ENVIRONMENTALISTS in Tanzania have minced no words in their criticism of US president Donald Trump decision to withdraw from the Paris Climate Agreement, describing it as a big blow for Africa.
They said the US pull-out from Paris deal will badly derail long-time efforts to reduce carbon dioxide across the globe, with the US remaining the world’s second-worst emitter of carbon dioxide after China.
According to Tanzania Forest Conservation Group (TFCG) communication officer Bettie Luwuge, the US pullout is a "wake-up" call to many developing countries including Tanzania.
“While the US contributes to 15% of all global emissions, with its high financial levels and best technologies, this move is simply discouraging for a whole lot of serious nations that were willing to take a collective part in reducing the world’s carbon footprints,” Luwuge said. She noted that for the past decade or so, African and other developing countries have been working hard to get the world’s main polluting countries to agree on reducing emissions.
“A number of initiatives were launched to contribute to meaningful change in the lives of millions of communities affected severely by the effects of climate change. Should the support for these initiatives stop? No,” Luwuge asserted.
“African people are most affected by such decisions as that made by the Trump administration, but it is still in our own government's capacity to show the political willingness and commitment to push for climate change ourselves,” she added.
A senior political lecturer at the University of Dar es Salaam, Benson Bana, said the consequences of the US withdrawal from the Paris deal are critical because the US was the major financier of climate change mitigation initiatives.
“Africa will suffer significantly. Africa cannot single-handedly fund climate change mitigation initiatives,” stated Bana.
He noted that both China and India, the other two main global carbon dioxide emitters, are not contributing at all towards climate change mitigation.
Kondoa district forest officer Emmanuel Kasisi called on countries around the world to team up and try to persuade Trump to reverse his decision for the interests of the international community.
Kasisi said since the US is one of the world’s recognised superpower nations, the decision to withdraw from the climate change deal could fuel environmental destruction across the world.
Lawyers Environment Action Team (LEAT) executive director Dr Rugemeleza Nshala described the decision as a ‘personal Trump political proclamation’ that is opposed by many in the US itself.
He cited the US states of California, Massachusetts and New York as among those that have strongly opposed Trump on the matter.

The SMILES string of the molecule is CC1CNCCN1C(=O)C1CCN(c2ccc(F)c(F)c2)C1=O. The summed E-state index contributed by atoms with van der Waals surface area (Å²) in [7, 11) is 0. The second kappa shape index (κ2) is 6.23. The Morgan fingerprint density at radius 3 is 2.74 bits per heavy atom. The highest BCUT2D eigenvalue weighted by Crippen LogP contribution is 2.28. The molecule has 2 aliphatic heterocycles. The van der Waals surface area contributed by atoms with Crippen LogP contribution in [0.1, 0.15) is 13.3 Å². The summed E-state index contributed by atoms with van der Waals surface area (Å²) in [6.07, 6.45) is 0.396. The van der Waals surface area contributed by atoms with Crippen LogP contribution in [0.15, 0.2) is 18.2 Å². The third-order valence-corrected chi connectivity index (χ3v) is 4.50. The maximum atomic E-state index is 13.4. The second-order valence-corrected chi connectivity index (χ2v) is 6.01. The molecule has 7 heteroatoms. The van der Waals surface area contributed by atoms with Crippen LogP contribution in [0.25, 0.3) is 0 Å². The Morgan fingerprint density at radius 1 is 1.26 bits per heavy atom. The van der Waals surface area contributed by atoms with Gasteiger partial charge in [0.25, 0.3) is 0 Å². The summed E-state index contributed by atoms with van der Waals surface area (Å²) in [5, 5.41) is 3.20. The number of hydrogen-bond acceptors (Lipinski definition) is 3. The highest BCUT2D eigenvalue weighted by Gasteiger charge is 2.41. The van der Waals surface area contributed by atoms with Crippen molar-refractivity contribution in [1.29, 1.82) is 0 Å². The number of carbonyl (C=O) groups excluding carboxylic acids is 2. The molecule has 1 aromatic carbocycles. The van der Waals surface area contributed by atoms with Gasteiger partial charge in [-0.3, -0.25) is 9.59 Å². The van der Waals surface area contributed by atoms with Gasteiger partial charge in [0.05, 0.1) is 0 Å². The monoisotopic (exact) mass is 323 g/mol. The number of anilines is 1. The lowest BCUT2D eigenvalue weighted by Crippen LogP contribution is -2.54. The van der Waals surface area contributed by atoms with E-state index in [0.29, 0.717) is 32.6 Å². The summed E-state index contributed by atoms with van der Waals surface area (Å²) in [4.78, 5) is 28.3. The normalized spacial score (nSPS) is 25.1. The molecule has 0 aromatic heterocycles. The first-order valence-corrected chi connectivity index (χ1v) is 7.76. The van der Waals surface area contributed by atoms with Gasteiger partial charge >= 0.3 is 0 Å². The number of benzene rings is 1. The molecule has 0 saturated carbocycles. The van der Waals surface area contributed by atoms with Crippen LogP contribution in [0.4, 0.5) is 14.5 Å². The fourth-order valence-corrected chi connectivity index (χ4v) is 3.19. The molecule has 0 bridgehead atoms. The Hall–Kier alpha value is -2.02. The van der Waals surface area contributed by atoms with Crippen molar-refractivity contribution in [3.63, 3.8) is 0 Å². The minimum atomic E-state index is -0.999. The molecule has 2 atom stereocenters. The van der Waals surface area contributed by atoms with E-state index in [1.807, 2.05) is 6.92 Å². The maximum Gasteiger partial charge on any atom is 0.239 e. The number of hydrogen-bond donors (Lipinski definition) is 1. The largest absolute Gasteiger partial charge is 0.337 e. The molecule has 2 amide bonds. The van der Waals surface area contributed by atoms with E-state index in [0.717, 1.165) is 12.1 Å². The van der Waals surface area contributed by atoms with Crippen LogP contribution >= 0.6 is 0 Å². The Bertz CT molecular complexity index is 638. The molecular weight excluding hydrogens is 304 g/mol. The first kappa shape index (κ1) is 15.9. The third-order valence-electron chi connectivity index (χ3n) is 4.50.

Prominent local environmental journalist Deodatus Mfugale noted that since the US is the second worst polluter in the world after China, withdrawing from the Paris accord means that the pledge to cut its emissions by 26 to 28 per cent will also not be met.
“This leaves developing countries like Tanzania with the opportunity to step up its emission cuts, however small, using its own resources,” said Mfugale.
He said the principle of ‘the polluter pays’ must now be viewed differently as major polluters are refusing to shoulder the problems they have created.
“Tanzania must step up enforcement of laws and regulations regarding climate change,” said Mfugale, adding that the country should also make national budget allocations for climate change adaptation and mitigation in a bid to rely less on developed countries.
The Minister of State in the Vice-President’s Office responsible for environment, January Makamba, described Trump’s decision to withdraw from the Paris accord as ill-advised and unlikely to save the world or the US itself.
“The core industries that President Trump is trying to protect are on the decline anyway, and green economy is now much larger and is employing more people,” said Makamba.
He said Tanzania will continue to work with other countries across the world that have signed the Paris accord towards implementation of the deal.
Trump’s announcement last Thursday that he was withdrawing the United States from the landmark Paris climate agreement has dismayed America’s allies in general and set back efforts to address global warmth.
He said the agreement could cost the US as many as 2.7 million jobs by 2025, was not beneficial to the US but was for the “exclusive benefit of other countries.”
Environmental campaigners say the US withdrawal will make it considerably harder for the remaining 190 or so countries to reach their agreed goals, given that the US is responsible for about 15 percent of global emissions of carbon and promised $3 billion to help other nations.